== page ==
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Towards a Theory of Everything | David M. Thomas

In the twentieth century where Nothing comes ubiquitously into its all too sayable own, where moral, intellectual, theological, artistic, and cultural vacuums have each spawned their own insistent nihilisms, such a unified and particular image for emptiness and nothing seems no longer possible. (Rotman B. 1987, pp. 87)

Jean Luc Goddard once observed that ‘When it’s not funny, it’s even more funny, because it’s not funny.’(Goddard J. cited in Cavett D. 1980) For Goddard, when an audience’s expectations of comedy are not satisfied the jokes are all the more fulfilling. In a similar way, and with an elegant facetiousness, Christopher Hanrahan’s works are often about failed expectations. In addition they demonstrate a mobile philosophical disposition and interest. Aesthetic and conceptual voids are ongoing themes for Hanrahan, and are often cited as a material from which he makes his work. His 2010 exhibition, ‘Correction’, clearly illustrated this point with a group of freestanding, welded metal holes. These works appeared as simple and effective punctures in the space, graciously inhabiting another type of metaphorical void, the emptiness that is the white cube.

An initial impression of the work is as a solarised, Naumanesque, blueprint of the biggest none things in the universe. Black Holes, and the dark anti-matter they are made from, are a metaphor in Hanrahan’s practice for various orders of emptiness. Hanrahan’s none things are the things that are somewhat difficult to talk about; holes, obliqueness, voids, existential event horizons and the vacuity at the heart of the world monetary system. Might we think about ‘Towards a theory of everything’ as a standard model for this universe? Hanrahan’s work, far from simply decorating empty white spaces (which they do pretty well by the way), are a mixed philosophical project, a mobile conceptual practice that has interests in areas as diverse as cosmology, sociology and commerce.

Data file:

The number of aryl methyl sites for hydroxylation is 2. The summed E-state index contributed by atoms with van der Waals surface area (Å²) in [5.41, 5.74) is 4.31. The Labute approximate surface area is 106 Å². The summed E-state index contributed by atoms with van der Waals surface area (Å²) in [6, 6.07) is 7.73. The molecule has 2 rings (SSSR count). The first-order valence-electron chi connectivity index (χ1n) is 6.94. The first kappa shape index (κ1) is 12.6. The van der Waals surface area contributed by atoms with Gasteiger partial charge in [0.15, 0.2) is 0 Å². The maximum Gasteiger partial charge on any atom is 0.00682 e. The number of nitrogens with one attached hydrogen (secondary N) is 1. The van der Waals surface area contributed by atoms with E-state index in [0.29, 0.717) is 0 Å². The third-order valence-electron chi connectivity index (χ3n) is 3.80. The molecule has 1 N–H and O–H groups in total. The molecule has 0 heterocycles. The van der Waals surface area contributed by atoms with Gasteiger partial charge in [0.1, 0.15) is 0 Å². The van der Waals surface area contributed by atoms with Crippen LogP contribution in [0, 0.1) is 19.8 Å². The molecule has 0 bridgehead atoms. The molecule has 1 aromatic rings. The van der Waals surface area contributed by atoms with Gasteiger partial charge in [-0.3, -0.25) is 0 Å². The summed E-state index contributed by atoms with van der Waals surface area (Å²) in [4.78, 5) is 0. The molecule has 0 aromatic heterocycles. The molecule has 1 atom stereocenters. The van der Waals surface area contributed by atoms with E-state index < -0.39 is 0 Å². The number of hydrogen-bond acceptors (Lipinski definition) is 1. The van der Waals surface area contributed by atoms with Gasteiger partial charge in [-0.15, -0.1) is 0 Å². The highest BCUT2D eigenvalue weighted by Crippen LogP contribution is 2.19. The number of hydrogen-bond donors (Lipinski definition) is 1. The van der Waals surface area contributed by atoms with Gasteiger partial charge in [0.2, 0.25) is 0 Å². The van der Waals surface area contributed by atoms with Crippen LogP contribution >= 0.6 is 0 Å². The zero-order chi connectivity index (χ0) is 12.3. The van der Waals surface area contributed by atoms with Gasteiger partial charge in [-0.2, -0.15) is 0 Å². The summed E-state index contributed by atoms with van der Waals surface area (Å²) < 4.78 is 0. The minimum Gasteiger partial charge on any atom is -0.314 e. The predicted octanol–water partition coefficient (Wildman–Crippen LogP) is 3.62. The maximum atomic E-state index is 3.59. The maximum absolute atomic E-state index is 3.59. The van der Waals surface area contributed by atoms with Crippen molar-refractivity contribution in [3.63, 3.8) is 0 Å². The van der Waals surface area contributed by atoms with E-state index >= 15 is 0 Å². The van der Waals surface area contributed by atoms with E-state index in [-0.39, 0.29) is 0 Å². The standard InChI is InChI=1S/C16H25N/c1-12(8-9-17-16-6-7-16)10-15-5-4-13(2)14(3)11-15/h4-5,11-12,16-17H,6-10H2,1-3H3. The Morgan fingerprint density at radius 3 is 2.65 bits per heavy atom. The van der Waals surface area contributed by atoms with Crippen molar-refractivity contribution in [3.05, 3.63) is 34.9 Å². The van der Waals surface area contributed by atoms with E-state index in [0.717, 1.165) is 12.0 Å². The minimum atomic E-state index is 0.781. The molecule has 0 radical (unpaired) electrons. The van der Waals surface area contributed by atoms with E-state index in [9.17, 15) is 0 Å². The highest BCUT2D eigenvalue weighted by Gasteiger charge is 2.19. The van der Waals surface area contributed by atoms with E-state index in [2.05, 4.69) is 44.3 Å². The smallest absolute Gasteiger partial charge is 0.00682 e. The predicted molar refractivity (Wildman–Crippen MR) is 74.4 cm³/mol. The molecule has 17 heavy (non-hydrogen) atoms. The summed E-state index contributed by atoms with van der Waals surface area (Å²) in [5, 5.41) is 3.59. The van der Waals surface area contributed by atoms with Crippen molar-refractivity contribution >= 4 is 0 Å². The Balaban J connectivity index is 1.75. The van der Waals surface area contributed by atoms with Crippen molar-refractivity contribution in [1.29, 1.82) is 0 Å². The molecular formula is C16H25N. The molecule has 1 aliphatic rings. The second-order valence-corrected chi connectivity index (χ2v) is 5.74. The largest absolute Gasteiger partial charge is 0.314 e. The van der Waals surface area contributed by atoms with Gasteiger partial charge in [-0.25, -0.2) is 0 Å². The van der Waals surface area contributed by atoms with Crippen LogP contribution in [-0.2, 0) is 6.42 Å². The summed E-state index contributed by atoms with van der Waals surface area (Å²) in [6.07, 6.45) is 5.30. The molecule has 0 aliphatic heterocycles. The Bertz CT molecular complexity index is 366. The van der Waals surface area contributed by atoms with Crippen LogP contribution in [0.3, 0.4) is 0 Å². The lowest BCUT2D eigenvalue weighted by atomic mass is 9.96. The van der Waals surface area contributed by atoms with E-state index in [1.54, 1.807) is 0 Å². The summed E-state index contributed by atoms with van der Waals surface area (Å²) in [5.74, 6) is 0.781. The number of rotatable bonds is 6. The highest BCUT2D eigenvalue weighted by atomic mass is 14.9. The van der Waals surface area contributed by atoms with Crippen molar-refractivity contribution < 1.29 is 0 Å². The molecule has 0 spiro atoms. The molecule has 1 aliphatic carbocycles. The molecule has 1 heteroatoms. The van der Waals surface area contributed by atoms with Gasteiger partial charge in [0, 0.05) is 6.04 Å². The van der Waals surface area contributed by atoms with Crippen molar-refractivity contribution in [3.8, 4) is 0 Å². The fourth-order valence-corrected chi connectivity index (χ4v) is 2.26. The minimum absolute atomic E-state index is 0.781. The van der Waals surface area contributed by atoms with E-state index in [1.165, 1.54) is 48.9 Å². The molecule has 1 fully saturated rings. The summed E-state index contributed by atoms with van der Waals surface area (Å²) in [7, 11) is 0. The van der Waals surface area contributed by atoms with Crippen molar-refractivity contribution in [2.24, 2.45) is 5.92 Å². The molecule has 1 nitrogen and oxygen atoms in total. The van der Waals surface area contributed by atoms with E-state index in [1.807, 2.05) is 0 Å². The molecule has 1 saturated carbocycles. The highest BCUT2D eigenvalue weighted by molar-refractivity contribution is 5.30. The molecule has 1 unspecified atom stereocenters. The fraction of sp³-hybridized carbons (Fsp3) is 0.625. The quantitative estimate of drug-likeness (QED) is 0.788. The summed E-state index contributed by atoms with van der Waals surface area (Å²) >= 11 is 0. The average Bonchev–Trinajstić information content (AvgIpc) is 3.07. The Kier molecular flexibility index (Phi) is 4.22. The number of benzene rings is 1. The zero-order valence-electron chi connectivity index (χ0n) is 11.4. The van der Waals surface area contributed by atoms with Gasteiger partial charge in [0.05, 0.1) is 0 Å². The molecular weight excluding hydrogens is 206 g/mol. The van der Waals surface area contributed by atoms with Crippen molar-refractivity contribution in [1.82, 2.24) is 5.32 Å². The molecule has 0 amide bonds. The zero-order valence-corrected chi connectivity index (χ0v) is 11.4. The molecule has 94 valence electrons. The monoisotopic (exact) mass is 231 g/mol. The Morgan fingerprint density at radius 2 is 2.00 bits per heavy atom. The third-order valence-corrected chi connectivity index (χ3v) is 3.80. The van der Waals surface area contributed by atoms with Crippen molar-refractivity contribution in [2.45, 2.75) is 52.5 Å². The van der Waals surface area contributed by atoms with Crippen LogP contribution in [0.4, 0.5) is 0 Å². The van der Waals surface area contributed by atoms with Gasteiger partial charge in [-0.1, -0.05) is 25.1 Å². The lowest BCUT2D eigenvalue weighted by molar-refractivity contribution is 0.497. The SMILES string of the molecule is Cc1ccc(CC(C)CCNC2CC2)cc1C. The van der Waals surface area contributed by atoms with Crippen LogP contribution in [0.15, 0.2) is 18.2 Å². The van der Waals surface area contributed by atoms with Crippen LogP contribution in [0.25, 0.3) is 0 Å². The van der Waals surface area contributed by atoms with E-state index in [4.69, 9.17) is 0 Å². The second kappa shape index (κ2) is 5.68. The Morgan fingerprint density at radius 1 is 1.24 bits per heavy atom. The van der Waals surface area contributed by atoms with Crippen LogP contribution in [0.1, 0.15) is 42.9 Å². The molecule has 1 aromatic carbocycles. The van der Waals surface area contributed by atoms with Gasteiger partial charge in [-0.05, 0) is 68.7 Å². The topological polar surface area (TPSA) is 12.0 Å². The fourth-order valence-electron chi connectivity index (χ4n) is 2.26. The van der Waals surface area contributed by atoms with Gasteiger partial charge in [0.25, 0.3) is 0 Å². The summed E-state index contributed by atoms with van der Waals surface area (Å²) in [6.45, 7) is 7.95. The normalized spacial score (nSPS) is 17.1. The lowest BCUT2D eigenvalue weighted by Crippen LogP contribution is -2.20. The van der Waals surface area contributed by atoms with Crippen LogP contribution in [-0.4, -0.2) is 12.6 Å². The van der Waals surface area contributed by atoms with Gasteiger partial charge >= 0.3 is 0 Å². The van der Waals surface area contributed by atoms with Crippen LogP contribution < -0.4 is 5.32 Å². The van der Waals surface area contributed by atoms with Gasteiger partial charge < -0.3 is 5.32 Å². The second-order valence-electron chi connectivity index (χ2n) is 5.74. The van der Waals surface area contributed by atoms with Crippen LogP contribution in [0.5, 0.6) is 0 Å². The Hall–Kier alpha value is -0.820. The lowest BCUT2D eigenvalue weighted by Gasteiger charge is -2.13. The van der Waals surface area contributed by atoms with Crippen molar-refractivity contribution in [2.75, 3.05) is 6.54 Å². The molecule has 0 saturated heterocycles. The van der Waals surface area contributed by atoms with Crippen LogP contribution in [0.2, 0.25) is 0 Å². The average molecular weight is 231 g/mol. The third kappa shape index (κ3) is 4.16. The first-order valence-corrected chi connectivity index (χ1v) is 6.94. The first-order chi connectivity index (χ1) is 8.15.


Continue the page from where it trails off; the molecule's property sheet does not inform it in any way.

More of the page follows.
In our pursuit of Hanrahan’s interest in no thing ness, lets start with the world of commerce and work backwards. Hanrahan himself pointed me in the direction of Xenomoney, a bizarre notion that infers the world of high finance and world futures trading is largely mythological. Since the mid 1970s, because of the expense of the Vietnam conflict and the increase in the price of crude oil, the American dollar ceased to be a promissory note for a stipulated amount of gold. Instead of gold being a guarantee for the dollar bill, the dollar bill presents only abstract value, a number between everything and nothing. Brian Rottman proclaims, ‘In short the dollar was a convertible currency: one dollar could be converted into a specific amount of some anterior ‘thing’, gold, which was held to have a fixed, unchangeable, intrinsic value’. (Rotman B. 1987). When this direct connection was no longer honored, the American dollar bill became ‘a tautological void.’ (Rotman B. 1987).

This Xenomoney abyss is geographically and historically congruent with the self-actualisation and EST movements, both of which discovered another kind of emptiness at the core of the individual. The existential self had become a particular concern of the student and Yippy movements of the 1960s and 70s. Werner Erhard’s ‘Erhard Seminar Training’ (EST) asserts that at the core of the individual there is nothing, that the self, as such, is non-existent. The central power of this self- actualisation emanates from an awareness of the non- objective nature of the self. For Erhard the drill goes thus: